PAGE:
02:02 GMT08 May 2021
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    The new Zimbabwean government is pledging to bring their country back on track to economic prosperity and buoyant development by attracting foreign investment, reforming domestic finances, and paying off the nation’s debts – but officials don’t appear to be quite sure just where to start.

    Kristian Rouz – Zimbabwe is bracing for an economic resurgence following a general election earlier this year that brought to power a reforms-minded team of policymakers. Zimbabwe’s new finance minister Mthuli Ncube says a ‘fiscal shock’ is necessary to overcome the years of hyperinflation and bring the nation’s dysfunctional public finances back in order.

    Ncube proudly refers to his programme of economic reforms as the ‘big bang’, stirring hopes of economic resurgence in Africa’s once-prosperous agricultural nation. Zimbabwe’s farming, however, fell into disarray following last decade’s controversial land reform, which deprived primarily white farmers of a significant portion of their land for the sake of social justice.

    But officials in the new government of President Emmerson Mnangagwa appear to put economic pragmatism above ideological considerations and identity politics.

    “My preference is a fiscal shock, but there is a what you call the political collar or the politics of policy making which then slows you down”, FM Ncube said. “My preference would be more of a big bang approach because every day counts in terms of cost”.

    Ncube joined Mnangagwa’s cabinet earlier this month after working in the banking sector for years. He immediately weighed in on Zimbabwe’s most acute problems – the 80-percent jobless rate, along with the hyperinflation, running at thousands-percent each year.

    The new cabinet has admitted these were enabled by the left-wing policies and economic experiments of former President Robert Mugabe, whose past as one of the leaders in Communist guerrilla ZANU during the colonial and apartheid periods had greatly determined his economic policies.

    Ncube suggested in order to tackle the dangerously-high unemployment, Zimbabwe would require a significant influx of foreign investment and domestic private-sector investment.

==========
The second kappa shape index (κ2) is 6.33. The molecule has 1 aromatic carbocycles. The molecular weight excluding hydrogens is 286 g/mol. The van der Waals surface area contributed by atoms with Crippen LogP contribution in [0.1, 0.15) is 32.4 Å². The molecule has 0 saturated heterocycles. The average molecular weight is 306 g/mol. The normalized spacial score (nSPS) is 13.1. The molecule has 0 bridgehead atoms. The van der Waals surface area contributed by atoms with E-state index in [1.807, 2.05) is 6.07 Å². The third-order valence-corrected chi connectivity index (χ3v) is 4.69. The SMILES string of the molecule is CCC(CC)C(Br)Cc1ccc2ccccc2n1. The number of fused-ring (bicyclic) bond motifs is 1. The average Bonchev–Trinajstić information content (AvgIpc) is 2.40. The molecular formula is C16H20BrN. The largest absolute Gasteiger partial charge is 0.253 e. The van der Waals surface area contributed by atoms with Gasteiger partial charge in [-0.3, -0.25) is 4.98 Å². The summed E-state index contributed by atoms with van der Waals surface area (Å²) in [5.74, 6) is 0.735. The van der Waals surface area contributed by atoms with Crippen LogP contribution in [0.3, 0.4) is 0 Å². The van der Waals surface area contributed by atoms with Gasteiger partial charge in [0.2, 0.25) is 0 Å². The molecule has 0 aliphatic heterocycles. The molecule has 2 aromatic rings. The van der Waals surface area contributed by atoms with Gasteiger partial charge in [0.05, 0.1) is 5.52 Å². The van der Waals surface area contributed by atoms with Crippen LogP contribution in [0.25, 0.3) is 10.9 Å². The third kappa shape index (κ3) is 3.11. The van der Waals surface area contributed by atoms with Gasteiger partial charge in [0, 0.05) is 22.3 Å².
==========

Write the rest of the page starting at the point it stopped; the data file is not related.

Whilst the former could come from Mainland China as part of its ‘yuan diplomacy’ or the ‘Belt and Road’ initiative, the latter would not be possible without a large-scale privatisation and market-based redistribution of wealth.

    Ncube also pointed out, aside of the lack of foreign investment, Zimbabwe has been running massive fiscal deficits for too long. Indeed, without a sustainable wealth generation, there is no one to tax – such as the wealthy class, large corporations, or exporters and importers.

    Another Ncube’s concern is the lack of hard currencies in Zimbabwe’s financial system – such as the dollar, euro or the Japanese yen. This could be fixed through a more active participation in foreign trade, but yet again, to do just that, Zimbabwe needs to build a sustainable market economy almost from scratch – after decades of the Mugabe rule.

    However, any substantial reform would require paying off Zimbabwe’s $6-billion debt to international creditors, which include the World Bank, African Development Bank (ADB), European Investment Bank (EIB), and the Paris Club.

    “We are looking at many options,” Reserve Bank of Zimbabwe (RBZ) Governor John Mangudya said.

    Mangudya added, according to his estimates, Zimbabwean economy would grow between 4.5 and 6 percent this year – quite modest pace of growth for a commodities-reliant emerging market.

    “Next year, in line with our vision to grow the economy to above $3,500 per capita income by 2030, we think we need to grow above 7 percent in 2019,” the RBZ Governor said.

    Meanwhile, the new cabinet doesn’t seems to have a solid plan of economic renaissance just yet. After years of hyperinflation, Zimbabwe no longer has its own currency – using a mixture of foreign money bills instead.

    “Currency reform is a process. The economic fundamentals are not good and ready for us to have our own currency,” Mangudya said. “There is a danger of re-introducing a currency before the fundamentals are met.”

    Direct exchange in goods and services in the form of barter has risen to prominence in the recent years, as lion’s share of Zimbabwe population still maintains a tribal structure.

    As of now, the new cabinet is focusing on reducing the budget deficit, as well as imbalances in revenue flows and inefficient spending. Another near-term goal is an increase in investor confidence – which might include taking loans from China.

    The government is hoping to attract at least $5 bln in foreign investment and $10 bln in domestic investment each year, achieving a sustainable 6-percent GDP growth by 2024. However, the International Monetary Fund (IMF) says Zimbabwe will only grow 2.4 percent this year – a stark contrast to the government’s own projections.

    The views and opinions expressed in the article do not necessarily reflect those of Sputnik.


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